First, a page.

When terrorism happens, if you are a US taxpayer, the response isn’t ‘Who would do such a thing?’, but rather ‘What have we done?’, what conditions have we helped generate, what scarcity have we grown in this abundant world? How long can we hold this contradiction?
Yesterday I spiraled through these thoughts – sad for Paris, because I believe there is such a thing as complex innocence. Sad to see how many of my comrades reacted with little to no compassion, and then devastated to know that that lack of compassion is a response to watching the world ignore systemic violence. That what we are generating in the world right now, everywhere, over and over, is borders. Us vs them, those who deserve our compassion and those who do not, barbed wire topped walls between humans we can care about and those we can’t.
We are forgetting each other, forgetting our interconnectedness. We are in one pattern. We have to fight for our right to feel for each other, to remember that ‘enemy’ is a construct, and we can reject it, outgrow it.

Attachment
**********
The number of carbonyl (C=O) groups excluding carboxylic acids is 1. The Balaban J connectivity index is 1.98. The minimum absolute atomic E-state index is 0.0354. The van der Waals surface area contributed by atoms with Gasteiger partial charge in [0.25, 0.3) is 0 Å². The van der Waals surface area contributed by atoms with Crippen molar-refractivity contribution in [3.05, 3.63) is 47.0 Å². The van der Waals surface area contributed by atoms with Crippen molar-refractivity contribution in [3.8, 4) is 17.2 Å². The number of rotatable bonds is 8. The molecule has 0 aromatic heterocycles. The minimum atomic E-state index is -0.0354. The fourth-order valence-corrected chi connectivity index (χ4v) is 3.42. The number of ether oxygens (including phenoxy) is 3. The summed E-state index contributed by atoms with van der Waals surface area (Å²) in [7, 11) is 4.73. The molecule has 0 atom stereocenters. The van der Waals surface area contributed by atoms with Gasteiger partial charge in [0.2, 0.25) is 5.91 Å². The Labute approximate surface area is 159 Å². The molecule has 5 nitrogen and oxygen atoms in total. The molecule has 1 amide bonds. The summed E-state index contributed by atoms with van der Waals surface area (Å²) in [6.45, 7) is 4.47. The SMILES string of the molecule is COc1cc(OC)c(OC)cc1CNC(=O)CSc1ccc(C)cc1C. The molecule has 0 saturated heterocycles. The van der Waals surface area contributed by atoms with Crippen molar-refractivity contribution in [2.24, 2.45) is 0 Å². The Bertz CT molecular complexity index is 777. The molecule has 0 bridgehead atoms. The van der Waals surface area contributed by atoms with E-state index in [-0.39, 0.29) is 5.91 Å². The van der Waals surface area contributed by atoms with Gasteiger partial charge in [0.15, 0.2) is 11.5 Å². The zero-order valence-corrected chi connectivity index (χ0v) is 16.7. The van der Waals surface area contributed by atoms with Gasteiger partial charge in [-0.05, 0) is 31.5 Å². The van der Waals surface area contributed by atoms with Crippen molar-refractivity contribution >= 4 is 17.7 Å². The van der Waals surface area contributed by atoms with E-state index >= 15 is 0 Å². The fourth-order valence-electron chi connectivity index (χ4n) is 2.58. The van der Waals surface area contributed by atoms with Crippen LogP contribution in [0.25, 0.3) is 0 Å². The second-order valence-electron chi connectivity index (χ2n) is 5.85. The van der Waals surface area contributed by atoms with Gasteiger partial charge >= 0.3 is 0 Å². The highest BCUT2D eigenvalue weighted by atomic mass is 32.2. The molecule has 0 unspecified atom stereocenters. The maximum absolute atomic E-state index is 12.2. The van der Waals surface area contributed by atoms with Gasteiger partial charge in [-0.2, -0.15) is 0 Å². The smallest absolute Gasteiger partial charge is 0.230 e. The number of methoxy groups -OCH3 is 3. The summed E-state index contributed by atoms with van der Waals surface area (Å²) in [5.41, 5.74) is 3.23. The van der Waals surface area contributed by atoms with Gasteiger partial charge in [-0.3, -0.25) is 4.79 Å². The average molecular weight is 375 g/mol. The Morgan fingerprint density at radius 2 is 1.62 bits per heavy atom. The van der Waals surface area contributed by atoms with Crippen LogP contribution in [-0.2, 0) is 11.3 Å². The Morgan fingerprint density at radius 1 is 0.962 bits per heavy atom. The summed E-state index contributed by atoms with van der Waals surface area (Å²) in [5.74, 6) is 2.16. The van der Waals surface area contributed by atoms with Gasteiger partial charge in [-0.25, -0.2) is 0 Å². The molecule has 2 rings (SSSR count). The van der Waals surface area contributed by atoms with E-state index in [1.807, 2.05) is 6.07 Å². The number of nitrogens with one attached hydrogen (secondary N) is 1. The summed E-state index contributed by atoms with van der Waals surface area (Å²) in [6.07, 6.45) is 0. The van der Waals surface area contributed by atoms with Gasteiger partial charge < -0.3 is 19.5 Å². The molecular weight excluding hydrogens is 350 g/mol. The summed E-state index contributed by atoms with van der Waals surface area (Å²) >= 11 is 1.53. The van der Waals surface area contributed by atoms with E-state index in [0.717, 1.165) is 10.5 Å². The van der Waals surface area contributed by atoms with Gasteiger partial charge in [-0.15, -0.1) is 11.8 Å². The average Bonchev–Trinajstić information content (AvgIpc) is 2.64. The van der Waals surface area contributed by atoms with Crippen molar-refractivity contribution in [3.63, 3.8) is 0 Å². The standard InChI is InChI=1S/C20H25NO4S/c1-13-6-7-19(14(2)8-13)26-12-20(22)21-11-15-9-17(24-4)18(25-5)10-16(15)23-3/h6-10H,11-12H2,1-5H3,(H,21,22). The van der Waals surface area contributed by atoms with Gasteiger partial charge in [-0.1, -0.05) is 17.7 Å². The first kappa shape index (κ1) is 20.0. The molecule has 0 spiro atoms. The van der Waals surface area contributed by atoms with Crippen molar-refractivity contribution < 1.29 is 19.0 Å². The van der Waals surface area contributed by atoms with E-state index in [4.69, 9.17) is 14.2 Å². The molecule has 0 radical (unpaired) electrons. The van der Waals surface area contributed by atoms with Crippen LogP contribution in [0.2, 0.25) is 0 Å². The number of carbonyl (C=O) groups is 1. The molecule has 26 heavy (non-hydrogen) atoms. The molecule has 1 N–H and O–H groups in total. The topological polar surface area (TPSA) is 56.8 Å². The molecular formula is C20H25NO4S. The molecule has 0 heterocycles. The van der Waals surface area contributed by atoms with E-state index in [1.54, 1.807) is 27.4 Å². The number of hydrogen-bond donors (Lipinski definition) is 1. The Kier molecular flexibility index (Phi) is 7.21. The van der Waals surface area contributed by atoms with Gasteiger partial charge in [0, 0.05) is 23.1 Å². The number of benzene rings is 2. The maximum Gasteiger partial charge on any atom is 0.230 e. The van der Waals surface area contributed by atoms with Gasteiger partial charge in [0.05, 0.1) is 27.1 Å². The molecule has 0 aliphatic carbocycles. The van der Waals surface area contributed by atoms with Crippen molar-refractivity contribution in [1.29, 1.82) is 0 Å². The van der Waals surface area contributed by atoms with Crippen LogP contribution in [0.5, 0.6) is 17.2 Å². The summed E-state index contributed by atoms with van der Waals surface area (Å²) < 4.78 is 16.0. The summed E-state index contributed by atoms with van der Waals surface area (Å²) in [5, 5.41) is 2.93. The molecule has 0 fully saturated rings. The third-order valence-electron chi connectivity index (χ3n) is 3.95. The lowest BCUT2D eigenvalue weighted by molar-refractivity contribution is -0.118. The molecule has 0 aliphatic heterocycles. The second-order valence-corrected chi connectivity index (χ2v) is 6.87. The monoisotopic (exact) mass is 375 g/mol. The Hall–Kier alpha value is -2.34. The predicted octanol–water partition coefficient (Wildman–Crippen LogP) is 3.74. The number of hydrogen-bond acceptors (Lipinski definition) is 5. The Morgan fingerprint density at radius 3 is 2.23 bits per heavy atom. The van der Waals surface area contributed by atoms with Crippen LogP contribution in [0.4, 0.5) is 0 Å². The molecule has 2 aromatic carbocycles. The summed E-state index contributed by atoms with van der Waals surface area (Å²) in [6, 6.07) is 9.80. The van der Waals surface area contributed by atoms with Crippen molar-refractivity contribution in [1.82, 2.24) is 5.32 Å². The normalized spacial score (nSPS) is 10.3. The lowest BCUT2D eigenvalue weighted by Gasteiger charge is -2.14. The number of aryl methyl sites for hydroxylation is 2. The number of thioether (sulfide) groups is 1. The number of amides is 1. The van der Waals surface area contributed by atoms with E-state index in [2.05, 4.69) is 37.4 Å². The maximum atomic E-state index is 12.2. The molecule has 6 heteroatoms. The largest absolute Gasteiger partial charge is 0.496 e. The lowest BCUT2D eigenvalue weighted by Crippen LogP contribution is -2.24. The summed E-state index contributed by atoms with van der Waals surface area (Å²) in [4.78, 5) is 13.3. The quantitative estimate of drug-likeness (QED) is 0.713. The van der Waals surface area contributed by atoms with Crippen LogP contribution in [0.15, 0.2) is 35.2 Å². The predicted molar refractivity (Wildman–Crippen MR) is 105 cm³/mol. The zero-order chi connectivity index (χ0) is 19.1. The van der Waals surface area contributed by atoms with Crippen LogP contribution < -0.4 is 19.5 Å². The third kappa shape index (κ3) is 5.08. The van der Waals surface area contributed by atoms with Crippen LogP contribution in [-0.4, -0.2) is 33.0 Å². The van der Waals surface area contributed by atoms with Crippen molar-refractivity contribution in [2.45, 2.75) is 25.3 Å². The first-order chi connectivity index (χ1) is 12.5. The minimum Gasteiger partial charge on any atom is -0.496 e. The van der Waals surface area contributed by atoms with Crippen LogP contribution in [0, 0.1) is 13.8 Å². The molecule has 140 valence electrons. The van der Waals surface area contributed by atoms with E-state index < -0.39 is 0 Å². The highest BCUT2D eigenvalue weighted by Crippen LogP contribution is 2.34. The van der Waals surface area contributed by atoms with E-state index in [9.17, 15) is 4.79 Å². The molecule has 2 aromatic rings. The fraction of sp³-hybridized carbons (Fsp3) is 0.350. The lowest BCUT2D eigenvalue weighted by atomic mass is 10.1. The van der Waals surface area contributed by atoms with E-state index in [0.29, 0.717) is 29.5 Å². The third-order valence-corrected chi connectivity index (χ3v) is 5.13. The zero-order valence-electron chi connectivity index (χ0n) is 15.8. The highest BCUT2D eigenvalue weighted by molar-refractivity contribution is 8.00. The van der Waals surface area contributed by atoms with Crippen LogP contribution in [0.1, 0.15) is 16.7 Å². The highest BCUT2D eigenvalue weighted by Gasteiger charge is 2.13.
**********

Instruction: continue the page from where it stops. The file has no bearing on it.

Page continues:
I will end with this poem from my brother Sam Conway, which helped me sleep last night.
May I see clearly
That I am the dead in Paris
And I am also their killers
I am the family of the dead in Beirut
And I am the family of their killers
That I am the child of each refugee
And the mother of every despot
I am each ISIL recruit, each American soldier, every exploded hospital and every roadside bomb
May I see clearly
That I with all the living and the dead
with the Great Earth
Awaken together in this moment
May we see clearly together
That there is a Great Way Through violence and fear
Past bloodshed that brings more bloodshed
A way past hate
And seeing all these things clearly
May we with all beings
Simply do them.